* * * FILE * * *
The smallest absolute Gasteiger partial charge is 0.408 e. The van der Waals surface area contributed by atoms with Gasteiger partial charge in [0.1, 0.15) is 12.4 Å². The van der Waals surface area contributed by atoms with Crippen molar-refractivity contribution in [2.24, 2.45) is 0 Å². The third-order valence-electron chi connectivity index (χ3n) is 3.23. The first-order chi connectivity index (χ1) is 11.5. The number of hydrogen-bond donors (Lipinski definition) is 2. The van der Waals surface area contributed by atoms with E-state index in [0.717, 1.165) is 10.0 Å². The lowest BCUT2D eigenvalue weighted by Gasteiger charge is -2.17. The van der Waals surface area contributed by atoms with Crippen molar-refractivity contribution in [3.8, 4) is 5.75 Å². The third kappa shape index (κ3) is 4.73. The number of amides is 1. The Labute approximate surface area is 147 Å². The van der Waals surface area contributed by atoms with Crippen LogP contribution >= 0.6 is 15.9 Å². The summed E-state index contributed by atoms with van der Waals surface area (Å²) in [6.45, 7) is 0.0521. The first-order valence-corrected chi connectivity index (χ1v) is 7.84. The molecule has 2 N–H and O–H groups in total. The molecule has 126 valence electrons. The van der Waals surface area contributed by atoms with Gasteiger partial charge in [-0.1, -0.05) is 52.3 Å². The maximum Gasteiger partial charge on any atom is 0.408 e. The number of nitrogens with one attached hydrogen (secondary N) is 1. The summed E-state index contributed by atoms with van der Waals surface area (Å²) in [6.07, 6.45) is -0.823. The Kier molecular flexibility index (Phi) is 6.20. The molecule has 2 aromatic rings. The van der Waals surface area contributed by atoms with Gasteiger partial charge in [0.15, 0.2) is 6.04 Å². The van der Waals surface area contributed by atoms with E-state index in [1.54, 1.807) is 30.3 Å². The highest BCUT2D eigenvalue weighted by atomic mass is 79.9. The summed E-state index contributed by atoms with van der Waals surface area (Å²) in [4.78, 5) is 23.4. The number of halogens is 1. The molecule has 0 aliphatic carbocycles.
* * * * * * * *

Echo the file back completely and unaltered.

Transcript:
The smallest absolute Gasteiger partial charge is 0.408 e. The van der Waals surface area contributed by atoms with Gasteiger partial charge in [0.1, 0.15) is 12.4 Å². The van der Waals surface area contributed by atoms with Crippen molar-refractivity contribution in [2.24, 2.45) is 0 Å². The third-order valence-electron chi connectivity index (χ3n) is 3.23. The first-order chi connectivity index (χ1) is 11.5. The number of hydrogen-bond donors (Lipinski definition) is 2. The van der Waals surface area contributed by atoms with E-state index in [0.717, 1.165) is 10.0 Å². The lowest BCUT2D eigenvalue weighted by Gasteiger charge is -2.17. The van der Waals surface area contributed by atoms with Crippen molar-refractivity contribution in [3.8, 4) is 5.75 Å². The third kappa shape index (κ3) is 4.73. The number of amides is 1. The Labute approximate surface area is 147 Å². The van der Waals surface area contributed by atoms with Crippen LogP contribution >= 0.6 is 15.9 Å². The summed E-state index contributed by atoms with van der Waals surface area (Å²) in [6.45, 7) is 0.0521. The first-order valence-corrected chi connectivity index (χ1v) is 7.84. The molecule has 2 N–H and O–H groups in total. The molecule has 126 valence electrons. The van der Waals surface area contributed by atoms with Gasteiger partial charge in [-0.1, -0.05) is 52.3 Å². The maximum Gasteiger partial charge on any atom is 0.408 e. The number of nitrogens with one attached hydrogen (secondary N) is 1. The summed E-state index contributed by atoms with van der Waals surface area (Å²) in [6.07, 6.45) is -0.823. The Kier molecular flexibility index (Phi) is 6.20. The molecule has 2 aromatic rings. The van der Waals surface area contributed by atoms with Gasteiger partial charge in [0.15, 0.2) is 6.04 Å². The van der Waals surface area contributed by atoms with E-state index in [1.54, 1.807) is 30.3 Å². The highest BCUT2D eigenvalue weighted by atomic mass is 79.9. The summed E-state index contributed by atoms with van der Waals surface area (Å²) in [4.78, 5) is 23.4. The number of halogens is 1. The molecule has 0 aliphatic carbocycles.